University of Aberdeen nutrition expert Alex Johnstone said there was indeed evidence that protein would prolong satiety. So, if you really intend to lose weight, then try to eat high protein foods at breakfast. For example by placing beans on bread.

Johnstone advises those who are overweight to eat foods high in protein with moderate carbohydrate levels. The composition is about 30% protein, 40% carbohydrate and 30% fat. While the normal diet contains 15% protein, 55% carbohydrates, and 35% fat.

But, obviously, just increasing your protein intake won't make you thin. You also have to choose meat that is less fat, for example, chicken and fish.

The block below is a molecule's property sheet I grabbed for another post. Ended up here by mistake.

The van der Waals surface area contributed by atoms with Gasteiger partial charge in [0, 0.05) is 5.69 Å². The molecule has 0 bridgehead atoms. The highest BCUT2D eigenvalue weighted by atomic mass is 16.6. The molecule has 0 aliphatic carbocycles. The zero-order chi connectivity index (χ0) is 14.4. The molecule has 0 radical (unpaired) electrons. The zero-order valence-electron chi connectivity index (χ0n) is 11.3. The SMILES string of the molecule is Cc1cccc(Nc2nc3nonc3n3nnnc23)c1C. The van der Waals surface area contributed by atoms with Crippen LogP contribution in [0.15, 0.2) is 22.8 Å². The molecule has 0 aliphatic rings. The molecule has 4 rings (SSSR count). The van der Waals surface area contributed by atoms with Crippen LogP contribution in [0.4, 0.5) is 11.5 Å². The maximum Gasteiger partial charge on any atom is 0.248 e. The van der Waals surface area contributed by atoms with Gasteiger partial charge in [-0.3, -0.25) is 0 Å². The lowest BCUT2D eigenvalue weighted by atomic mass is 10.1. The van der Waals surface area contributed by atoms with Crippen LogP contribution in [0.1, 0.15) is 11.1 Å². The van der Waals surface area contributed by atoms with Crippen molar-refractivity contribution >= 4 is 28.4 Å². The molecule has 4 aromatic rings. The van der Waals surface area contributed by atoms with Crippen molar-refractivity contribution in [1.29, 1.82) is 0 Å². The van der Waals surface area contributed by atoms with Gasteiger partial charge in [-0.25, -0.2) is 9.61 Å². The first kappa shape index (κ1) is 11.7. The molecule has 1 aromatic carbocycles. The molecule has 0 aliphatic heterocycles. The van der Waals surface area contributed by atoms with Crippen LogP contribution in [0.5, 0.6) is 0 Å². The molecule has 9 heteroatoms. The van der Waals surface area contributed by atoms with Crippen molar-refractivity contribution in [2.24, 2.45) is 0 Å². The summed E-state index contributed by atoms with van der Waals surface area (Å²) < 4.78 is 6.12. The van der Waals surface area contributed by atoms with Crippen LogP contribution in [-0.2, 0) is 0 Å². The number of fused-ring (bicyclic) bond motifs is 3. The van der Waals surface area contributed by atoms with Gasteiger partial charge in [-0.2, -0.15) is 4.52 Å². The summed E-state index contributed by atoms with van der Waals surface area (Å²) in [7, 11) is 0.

But on the other hand, studies also show that eating too much animal protein, especially red meat will also increase the chances of developing cancer and heart disease.

However, the risk posed by consuming too much protein is not large. The risk is only in the bag, which will be depleted. Not only that, besides making a thin wallet, "too much protein will only be wasted in the toilet", concluded Johnstone.

Tags: high protein diet menu, high protein diet meal plan, high protein diet side effects, high protein diet plan for weight loss, disadvantages of high protein diet, high protein diet side effects kidneys, high protein low-fat diet, protein diet for weight loss

Post a Comment for "Is a high protein diet really healthy? The answer is surprising"